But ultimately adoption is a beautiful tragedy.
It is beautiful because it is intentional, requires sacrifice, and gives a child a new identity within the fold of a family. They are no longer orphans and they are definitely not just “adopted children” -- they are a son or daughter! They are equal with that of children born by blood, because love transcends simple biology. It’s an incredible reflection of the way that God adopts those who have faith in Christ and gives us the title “children of God.”
It is tragic because the ultimate cause of adoption is sin. It is because of sin that death exists and leaves orphans in its wake. It is because of sin that a child faces neglect or abuse and enters the foster care system. It is because of sin that families are fractured and children must be adopted into a new family.
Sin has corrupted the original design for creation and for the family and adoption is the beautiful response that attempts to bring Gospel-driven order to all of the chaos.
But what about foster care? How might we view foster care in light of God’s original design?
Similarly, adoption in foster care is a beautiful tragedy. It gives a home, permanency, and a new identity to a child with significant disruption in their lives.
But adoption is NOT the ultimate goal of foster care.
The goal of foster care is to provide a very temporary solution when disruption happens within a family. Sometimes a parent’s poor choices (drug abuse, crime, or neglect, to name a few) create an unsafe situation for a child. Other times an emergency situation leaves a child in a precarious situation (for instance, a child’s sole caretaker is hospitalized and they do not have any support network in place).
Whatever the cause, the goal of foster care is to care for a child while doing everything possible to pursue reunification. The ideal outcome after a child enters foster care is for the biological parent to find healing, help, and recovery so that they can parent their child. We know that simply can’t happen in every situation, but that is the ultimate goal.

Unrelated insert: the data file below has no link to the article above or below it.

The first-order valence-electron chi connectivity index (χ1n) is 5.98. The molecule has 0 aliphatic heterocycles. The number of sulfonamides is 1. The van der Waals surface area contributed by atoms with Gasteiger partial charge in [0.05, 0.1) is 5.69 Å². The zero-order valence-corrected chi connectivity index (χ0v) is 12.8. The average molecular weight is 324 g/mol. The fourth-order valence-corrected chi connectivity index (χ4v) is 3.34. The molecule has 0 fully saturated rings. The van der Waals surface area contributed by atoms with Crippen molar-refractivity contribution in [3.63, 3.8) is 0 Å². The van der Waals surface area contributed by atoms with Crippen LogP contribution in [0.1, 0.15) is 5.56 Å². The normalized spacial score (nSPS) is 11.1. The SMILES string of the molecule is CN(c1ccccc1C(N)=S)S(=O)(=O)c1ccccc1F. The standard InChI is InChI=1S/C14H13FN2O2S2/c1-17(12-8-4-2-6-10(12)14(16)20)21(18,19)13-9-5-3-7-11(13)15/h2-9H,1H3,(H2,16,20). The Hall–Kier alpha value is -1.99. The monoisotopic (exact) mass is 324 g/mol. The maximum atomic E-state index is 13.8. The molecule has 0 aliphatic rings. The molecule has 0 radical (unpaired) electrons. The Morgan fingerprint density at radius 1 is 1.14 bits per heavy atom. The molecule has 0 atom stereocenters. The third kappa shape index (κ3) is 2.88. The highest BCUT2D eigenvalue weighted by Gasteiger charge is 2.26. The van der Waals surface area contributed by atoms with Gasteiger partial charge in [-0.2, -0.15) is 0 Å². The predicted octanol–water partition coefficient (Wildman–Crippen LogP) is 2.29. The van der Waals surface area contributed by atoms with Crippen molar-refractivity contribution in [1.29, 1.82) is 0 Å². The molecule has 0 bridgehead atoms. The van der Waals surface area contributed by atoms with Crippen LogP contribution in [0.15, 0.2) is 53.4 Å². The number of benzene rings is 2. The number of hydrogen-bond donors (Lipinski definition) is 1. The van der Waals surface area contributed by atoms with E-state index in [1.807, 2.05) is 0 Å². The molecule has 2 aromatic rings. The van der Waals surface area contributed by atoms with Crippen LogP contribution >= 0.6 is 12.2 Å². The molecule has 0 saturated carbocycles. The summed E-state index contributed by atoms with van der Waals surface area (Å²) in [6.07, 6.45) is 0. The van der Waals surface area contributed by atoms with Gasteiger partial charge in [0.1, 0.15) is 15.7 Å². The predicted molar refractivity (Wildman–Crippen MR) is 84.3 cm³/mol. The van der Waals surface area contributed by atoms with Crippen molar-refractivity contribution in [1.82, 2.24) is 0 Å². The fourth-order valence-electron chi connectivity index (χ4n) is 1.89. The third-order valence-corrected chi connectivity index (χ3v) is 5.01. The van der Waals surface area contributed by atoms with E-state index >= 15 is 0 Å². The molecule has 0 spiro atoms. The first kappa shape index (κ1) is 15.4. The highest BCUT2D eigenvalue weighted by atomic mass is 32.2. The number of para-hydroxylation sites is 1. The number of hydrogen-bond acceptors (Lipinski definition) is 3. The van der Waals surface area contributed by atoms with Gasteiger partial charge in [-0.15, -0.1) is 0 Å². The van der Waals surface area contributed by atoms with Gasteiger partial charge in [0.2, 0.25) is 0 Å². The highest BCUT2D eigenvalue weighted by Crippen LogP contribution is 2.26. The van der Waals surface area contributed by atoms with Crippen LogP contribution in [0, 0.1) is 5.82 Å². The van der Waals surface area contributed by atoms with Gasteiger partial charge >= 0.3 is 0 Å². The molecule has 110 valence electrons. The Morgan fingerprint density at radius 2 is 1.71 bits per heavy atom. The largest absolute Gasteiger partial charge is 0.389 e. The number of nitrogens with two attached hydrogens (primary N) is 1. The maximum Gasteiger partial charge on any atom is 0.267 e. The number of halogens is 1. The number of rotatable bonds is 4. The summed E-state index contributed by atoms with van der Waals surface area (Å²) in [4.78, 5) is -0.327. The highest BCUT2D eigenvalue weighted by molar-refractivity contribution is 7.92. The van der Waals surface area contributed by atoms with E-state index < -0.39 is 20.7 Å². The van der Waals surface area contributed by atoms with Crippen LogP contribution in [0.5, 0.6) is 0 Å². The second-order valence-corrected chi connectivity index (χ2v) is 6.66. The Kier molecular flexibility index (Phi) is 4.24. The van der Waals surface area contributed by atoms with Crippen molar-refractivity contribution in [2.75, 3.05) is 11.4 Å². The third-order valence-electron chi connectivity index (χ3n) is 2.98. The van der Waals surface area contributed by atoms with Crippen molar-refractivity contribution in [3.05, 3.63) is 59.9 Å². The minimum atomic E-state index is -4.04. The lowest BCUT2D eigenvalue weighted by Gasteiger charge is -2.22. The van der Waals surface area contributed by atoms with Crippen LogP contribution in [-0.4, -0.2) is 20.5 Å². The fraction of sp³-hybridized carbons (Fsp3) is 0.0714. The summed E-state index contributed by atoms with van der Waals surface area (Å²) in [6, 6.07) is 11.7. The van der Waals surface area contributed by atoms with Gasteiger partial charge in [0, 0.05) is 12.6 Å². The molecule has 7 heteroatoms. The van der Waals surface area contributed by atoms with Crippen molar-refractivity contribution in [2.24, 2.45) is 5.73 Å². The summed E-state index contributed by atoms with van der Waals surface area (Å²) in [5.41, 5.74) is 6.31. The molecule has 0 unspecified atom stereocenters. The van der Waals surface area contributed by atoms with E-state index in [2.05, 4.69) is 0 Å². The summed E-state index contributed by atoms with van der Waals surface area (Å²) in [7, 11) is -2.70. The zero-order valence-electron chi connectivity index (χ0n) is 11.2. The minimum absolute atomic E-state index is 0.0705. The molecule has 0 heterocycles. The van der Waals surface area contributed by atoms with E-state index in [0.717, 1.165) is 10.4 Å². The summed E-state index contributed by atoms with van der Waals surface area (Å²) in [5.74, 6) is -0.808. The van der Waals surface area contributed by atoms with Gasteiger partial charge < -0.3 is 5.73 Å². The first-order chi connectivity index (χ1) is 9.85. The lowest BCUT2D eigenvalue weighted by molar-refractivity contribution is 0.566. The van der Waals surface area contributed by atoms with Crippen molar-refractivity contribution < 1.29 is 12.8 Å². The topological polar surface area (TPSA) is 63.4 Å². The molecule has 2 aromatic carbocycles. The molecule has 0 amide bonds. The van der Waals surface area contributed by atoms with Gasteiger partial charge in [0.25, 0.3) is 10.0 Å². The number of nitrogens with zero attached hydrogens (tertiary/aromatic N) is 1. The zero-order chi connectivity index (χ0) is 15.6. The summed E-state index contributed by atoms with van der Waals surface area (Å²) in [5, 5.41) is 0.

And I believe that this is a profound picture of the Gospel, albeit a different one than adoption.
In the opening chapters of scripture, we catch a glimpse of an incredible relationship between God and humankind. Adam and Eve walked side-by-side with their maker in the garden before sin entered into the equation.
Since then, the effects of sin have separated man from God and we’ve been desperately trying to bridge the divide. Eventually God sent his Son, Jesus, to pay the penalty for our sin and bring us back into a right relationship.
In this same sense, children in foster care are estranged from their parents and the hope and goal is that they will be reunited. As a foster parent, I am given the opportunity to play a role in the reconciliation of a child with a parent. It’s an act of restoration, bringing a family back to its God-designed structure and function.
The metaphor breaks down quickly, because we recognize that God didn’t do anything wrong. The break in the family relationship was because of OUR rebellion. And even though it was MY fault, God paid the price to rectify that relationship. Nevertheless, foster care is about us playing a role in restoring what has been broken.
But because adoption is a possible outcome of foster care, there are many layers of Gospel redemption. We got into foster care to help families reconcile and to walk alongside hurting parents and care for hurting children. But if reconciliation isn’t possible, we welcome the opportunity to adopt a child and give them a new identity in our family!